Brookfield-based healthtech startup EmOpti Inc.
has raised a $1.35 million funding round led by individual investor Kevin O’Brien. O'Brien is managing director at New York private equity firm CCMP Capital, which is not involved in the deal.
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Founded in 2014, EmOpti created a software platform that reduces patient wait times at emergency rooms and arranges completion of preliminary tests before the patient sees a doctor in person. It has previously raised $5.5 million.
The new funding round closed Dec. 10. Also investing in this second tranche of EmOpti’s series AB round were Brookfield-based Golden Angels Investors LLC and Milwaukee- and Downers Grove, Illinois-based Advocate Aurora Health Care Inc., said Dr. Ed Barthell, founder and chief executive officer of EmOpti.
Barthell plans to use the funds to ramp up EmOpti’s marketing and sales efforts. The startup has customer hospitals across the country.
“We continue to have really good outcomes from our early customers and it’s just trying to get the word out,” he said. “The evidence is building that we can have a positive impact on patient flow.”
While there are competitors in the telehealth space, Barthell said EmOpti is one of the few focused on business-to-business services, helping with interfacility and intrafacility consultations to improve health care systems’ patient flow on-site.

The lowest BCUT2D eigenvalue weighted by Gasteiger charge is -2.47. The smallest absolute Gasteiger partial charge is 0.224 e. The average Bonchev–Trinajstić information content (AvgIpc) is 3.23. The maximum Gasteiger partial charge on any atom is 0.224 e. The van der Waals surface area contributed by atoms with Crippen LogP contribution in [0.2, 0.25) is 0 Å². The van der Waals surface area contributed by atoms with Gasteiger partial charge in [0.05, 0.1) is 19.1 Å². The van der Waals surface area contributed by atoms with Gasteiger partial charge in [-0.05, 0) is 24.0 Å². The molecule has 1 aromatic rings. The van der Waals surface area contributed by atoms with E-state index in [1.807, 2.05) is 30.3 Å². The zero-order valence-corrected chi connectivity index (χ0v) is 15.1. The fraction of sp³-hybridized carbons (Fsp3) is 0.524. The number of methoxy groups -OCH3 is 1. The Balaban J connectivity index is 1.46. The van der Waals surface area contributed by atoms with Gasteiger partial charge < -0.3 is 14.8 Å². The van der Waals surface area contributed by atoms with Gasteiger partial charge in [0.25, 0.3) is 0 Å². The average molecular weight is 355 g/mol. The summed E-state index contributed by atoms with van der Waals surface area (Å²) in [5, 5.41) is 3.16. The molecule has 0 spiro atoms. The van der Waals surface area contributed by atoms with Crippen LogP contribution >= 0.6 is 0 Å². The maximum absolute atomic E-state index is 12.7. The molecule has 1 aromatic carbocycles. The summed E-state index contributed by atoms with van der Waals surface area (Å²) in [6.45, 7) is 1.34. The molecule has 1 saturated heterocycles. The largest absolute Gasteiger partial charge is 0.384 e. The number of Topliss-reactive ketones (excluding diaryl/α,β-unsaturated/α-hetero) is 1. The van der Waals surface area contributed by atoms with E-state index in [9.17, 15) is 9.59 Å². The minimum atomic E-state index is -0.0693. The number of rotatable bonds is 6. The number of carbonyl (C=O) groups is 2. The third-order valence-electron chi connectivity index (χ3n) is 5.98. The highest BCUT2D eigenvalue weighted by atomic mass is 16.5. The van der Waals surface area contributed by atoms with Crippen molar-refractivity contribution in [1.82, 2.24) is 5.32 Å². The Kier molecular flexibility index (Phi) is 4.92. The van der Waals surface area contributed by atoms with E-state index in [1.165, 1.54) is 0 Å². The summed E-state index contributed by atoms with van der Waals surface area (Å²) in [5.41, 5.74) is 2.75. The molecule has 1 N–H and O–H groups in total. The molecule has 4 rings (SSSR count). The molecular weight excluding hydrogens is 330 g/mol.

The funding round will also help EmOpti explore other uses for its technology beyond emergency department flow, Barthell said. Among the possibilities are mental health consultations and language interpreter services.
EmOpti currently has 11 employees, with plans to grow.
“We’ll be doing some additional hiring over the course of the year as we continue to ramp up sales,” Barthell said.
Advocate Aurora predecessor Aurora Health Care Inc. has invested a total of $1 million in two previous EmOpti rounds, and has worked closely with the company to co-develop its technology platform and pilot it at Aurora hospitals. Currently, EmOpti is in use at Aurora’s West Allis, Kenosha and Sinai hospitals, and it is being introduced at several others, said Mike Rodgers, vice president of commercial innovation at Advocate Aurora Health.
“They’re doing extremely well, we’re really excited about it and we’re rolling them out to a lot of our hospitals,” Rodgers said. “We’re in active conversations with them on a regular basis. We’re always looking at what additional problems could they help to find solutions to as we go forward.”
At emergency rooms that have EmOpti in place, a patient would check in with a nurse to begin the visit, but then could be seen by a doctor virtually using its telehealth service. Since it was implemented, Aurora has gone from a rate of seven to nine patients per emergency room doctor per hour, to 20-plus patients per doctor per hour, Rodgers said.
“They provide a really cool solution when you come in the emergency department to see a doctor within a certain period of time,” he said. “People get really excited because if you’ve ever gone into an emergency department before, sometimes you have to wait. This is a way to see a doctor really quick.”